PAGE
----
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Hand tracking is headed to Oculus Quest ahead of schedule

(Image credit: Oculus)

In what could ultimately prove to be a game changing feature for VR, the Oculus Quest will soon support hand tracking. As in, very soon—initially announced for an early 2020 debut, Oculus today announced it will be pushing the feature live this week with its Quest v12 software update.

Hand tracking enables users to manipulate a VR environment without a controller, for a more immersive experience. How well it actually works will dictate how much of a boon this is, but it's potentially a big deal.

"In this initial release, you can use your hands to navigate and interact within Quest’s Home interfaces like Library and Store, plus in select first-party apps like the Oculus Browser and Oculus TV. You can even set your floor height for a stationary Guardian boundary using your hands—no controller necessary," Oculus says.

While the experience will be somewhat limited in the early going, Oculus is releasing a new software development kit (SDK) next week that will enable developers and creators to build their own hands-free interactions.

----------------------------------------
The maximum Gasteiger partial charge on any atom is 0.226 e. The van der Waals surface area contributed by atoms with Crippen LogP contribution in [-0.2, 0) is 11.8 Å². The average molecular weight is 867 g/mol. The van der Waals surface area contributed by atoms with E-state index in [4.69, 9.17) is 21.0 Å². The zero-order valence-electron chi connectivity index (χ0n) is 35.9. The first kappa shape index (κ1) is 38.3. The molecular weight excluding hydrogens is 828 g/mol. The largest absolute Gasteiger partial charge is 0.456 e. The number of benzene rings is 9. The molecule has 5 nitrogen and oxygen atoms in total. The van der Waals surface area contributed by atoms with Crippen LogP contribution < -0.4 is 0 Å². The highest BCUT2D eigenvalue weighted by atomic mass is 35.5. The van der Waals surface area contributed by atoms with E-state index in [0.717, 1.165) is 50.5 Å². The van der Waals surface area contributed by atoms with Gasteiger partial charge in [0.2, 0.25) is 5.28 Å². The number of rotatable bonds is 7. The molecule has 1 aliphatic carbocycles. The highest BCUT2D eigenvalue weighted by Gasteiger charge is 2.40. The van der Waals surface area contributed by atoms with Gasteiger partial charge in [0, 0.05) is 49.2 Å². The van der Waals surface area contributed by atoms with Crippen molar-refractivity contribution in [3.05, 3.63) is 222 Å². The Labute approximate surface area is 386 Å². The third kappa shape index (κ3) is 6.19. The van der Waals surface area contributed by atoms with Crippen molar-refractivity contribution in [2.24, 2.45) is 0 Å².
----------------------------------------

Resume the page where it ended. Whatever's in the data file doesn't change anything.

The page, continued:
This capability began as a research project at Facebook Reality Labs. Oculus had previously said it is using deep learning to understand the position of a user's hands and fingers, as tracked by the Quest's onboard cameras, which is then translated into VR.

"Our computer vision team developed a new method of using deep learning to understand the position of your fingers using just the monochrome cameras on Quest today—no active depth-sensing cameras, additional sensors, or extra processors required. This technology approximates the shape of your hand and creates a set of 3D points to accurately represent your hand and finger movement in VR," Oculus explained at Oculus Connect last September.

While hand tracking should lead to a deeper level of immersion, Oculus also hopes it will make VR more approachable for newcomers, by removing the need to learn controller functions. That's probably lower on the list of barriers for VR, but hey, every little bit helps.

As for third-party experiences that leverage hand tracking, Oculus says it expects those will start to arrive next year.

Paul has been playing PC games and raking his knuckles on computer hardware since the Commodore 64. He does not have any tattoos, but thinks it would be cool to get one that reads LOAD"*",8,1. In his off time, he rides motorcycles and wrestles alligators (only one of those is true).